Thrifting, renting solutions to waste created by fast-fashion industry

by | Feb 6, 2020 | Campus News, Life

Akanksha Lamba, Senior Reporter

Antoine Zikry, a second-year Fashion Arts and Business student at Humber, wants to encourage his fellow students to thrift.

The fashion industry is the second-largest consumer of water while manufacturing clothes, which makes it unsustainable, according to Business Insider.

Antoine Zikry suggests looks for organic cotton and wool when thrifting for men’s clothing.(Akanksha Lamba)

“Sustainable fashion is usually environmentally friendly,” Zirky said. “It is made on more ethical practices and that usually lasts longer.”

Sustainable clothing eliminates the need for constantly buying new products.

Zikry recommends organic cotton and wool for men’s fashion.

Some retailers are trying to be more sustainable in their clothing as it is becoming a trend as people realize what they are wearing is causing harm, he said.

“By thrifting, we can recycle the clothes by wearing them again,” Zikry said. “Men have a lot of options when it comes to dressing sustainable — a pair of woolen pants and linen shirts are a must for this season.”

Astrid Sedgvvick, 21, a freelance model and a first-year fashion arts student at Humber North campus, said thrifting can result in a more durable wardrobe.

“I think shopping vintage for things like fur and leather is okay because it’s secondhand and you’re not actually contributing to unethical practices,” she said.

It doesn’t have to be something boring — you can show your personality through anything, you just have to be conscious of how you get your clothing”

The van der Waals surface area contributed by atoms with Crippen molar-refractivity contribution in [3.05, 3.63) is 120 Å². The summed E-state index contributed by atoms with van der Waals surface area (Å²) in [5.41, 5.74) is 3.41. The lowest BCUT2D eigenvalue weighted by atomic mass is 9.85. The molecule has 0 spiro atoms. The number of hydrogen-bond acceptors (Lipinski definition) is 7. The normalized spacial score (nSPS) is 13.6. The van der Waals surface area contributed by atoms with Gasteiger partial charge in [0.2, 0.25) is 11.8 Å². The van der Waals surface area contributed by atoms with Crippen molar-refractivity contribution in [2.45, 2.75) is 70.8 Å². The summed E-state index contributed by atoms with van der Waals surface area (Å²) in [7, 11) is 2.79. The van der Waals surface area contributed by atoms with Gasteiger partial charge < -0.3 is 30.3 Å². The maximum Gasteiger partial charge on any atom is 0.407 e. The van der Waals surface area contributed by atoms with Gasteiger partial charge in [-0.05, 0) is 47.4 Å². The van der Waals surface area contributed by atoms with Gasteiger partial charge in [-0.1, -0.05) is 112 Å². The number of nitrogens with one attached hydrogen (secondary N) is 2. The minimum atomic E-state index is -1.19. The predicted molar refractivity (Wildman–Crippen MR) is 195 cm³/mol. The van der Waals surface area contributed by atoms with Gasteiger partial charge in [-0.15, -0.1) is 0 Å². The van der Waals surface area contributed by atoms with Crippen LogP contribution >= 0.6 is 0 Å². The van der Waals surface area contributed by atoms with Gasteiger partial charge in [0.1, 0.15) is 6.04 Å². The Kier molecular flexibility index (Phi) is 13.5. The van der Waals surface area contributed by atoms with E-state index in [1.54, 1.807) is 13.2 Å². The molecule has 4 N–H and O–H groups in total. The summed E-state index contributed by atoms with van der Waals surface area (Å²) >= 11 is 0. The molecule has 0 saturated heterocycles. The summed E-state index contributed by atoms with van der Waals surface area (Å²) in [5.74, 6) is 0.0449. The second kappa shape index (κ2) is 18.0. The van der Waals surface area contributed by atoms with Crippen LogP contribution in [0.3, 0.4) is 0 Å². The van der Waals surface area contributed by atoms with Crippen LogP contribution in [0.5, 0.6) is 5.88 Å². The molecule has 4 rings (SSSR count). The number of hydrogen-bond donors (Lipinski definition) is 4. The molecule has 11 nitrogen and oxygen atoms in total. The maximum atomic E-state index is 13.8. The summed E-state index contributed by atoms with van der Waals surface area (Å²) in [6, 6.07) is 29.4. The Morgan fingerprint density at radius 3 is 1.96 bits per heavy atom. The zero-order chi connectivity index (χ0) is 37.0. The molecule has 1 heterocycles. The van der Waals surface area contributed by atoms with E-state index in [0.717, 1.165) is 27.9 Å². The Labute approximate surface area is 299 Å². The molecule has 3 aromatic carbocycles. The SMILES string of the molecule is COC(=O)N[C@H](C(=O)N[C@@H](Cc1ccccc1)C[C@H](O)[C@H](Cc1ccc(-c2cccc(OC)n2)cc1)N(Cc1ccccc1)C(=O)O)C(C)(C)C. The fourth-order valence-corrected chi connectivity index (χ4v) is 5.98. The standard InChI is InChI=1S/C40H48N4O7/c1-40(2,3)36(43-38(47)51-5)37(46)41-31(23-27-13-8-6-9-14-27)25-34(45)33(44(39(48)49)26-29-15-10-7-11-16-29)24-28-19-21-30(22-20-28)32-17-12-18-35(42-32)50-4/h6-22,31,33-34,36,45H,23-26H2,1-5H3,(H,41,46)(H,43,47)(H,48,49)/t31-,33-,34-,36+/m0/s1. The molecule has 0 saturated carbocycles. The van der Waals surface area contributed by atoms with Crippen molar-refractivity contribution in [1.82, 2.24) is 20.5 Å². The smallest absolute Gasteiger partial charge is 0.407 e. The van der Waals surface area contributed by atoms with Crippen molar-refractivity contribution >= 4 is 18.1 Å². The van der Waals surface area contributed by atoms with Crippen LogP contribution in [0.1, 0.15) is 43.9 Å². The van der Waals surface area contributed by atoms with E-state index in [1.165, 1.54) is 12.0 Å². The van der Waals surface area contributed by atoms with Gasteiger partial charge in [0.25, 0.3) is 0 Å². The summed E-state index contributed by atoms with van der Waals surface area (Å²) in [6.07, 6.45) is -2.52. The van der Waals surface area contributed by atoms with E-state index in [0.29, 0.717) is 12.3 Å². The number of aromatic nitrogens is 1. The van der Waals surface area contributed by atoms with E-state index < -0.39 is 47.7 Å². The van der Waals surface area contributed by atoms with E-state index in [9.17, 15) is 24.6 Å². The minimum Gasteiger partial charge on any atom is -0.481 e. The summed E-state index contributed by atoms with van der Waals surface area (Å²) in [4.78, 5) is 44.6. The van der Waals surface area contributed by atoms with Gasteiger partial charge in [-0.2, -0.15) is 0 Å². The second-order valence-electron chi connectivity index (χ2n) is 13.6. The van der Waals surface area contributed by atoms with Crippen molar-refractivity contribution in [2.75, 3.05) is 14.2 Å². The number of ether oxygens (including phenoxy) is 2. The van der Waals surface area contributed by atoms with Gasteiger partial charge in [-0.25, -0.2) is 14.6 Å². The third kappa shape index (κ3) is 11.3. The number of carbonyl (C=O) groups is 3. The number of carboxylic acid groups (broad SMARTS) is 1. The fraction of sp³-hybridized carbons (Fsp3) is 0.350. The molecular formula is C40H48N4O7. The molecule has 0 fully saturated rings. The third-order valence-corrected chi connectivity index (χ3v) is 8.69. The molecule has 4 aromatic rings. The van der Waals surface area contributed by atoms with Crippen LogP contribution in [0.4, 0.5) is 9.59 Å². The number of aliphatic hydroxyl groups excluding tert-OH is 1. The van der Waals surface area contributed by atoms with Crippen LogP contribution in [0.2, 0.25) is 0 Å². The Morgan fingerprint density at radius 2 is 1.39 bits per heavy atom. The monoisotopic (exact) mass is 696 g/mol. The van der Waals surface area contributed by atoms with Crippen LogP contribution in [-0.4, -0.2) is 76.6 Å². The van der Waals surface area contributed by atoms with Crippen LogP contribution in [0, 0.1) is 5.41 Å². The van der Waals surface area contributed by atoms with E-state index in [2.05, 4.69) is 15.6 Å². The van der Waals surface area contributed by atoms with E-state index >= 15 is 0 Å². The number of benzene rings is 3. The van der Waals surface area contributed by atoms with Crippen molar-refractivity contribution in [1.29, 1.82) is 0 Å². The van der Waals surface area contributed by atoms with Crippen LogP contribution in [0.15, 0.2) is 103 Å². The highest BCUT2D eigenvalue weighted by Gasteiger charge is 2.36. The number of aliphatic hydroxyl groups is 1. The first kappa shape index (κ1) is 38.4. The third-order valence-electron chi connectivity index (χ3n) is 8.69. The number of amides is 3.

Astrid Sedgvvick – fashion arts student

Sedgvvick suggests students visit the Humber boutique at the college’s North campus as it promotes vintage and sustainable clothing.

“I will be able to rent something that’s very unique and high fashion for a very affordable price and I think I will be contributing to ethical standards by doing that,” she said.

The Humber boutique has a pop-up sale every year to promote sustainable fashion.

“It doesn’t have to be something boring — you can show your personality through anything, you just have to be conscious of how you get your clothing,” Sedgvvick said.

She recommends buying bamboo and recycled cotton as it’s one of the most sustainable fabrics.

Bret Samba, 23, a fashion arts and business student at Humber North campus, said how sustainable fashion is unique.

“For me, thrifting is one of the best things to do right now because it saves our environment,” Samba said. “Throwing clothes would cause a lot of waste to go to landfills and it is better to save clothes and donate.”

She recommends students buy knitted sweaters and sweats for the winter from a thrift store.

“I would also recommend high waist pants and turtle neck sweaters,” Samba said.

Zikry believes sacrificing and buying something of high quality will help people make their wardrobe last longer.

“For sustainable shopping, people should buy clothes from local designers who provide sustainable clothing, as they are affordable and eco-friendly,” he said.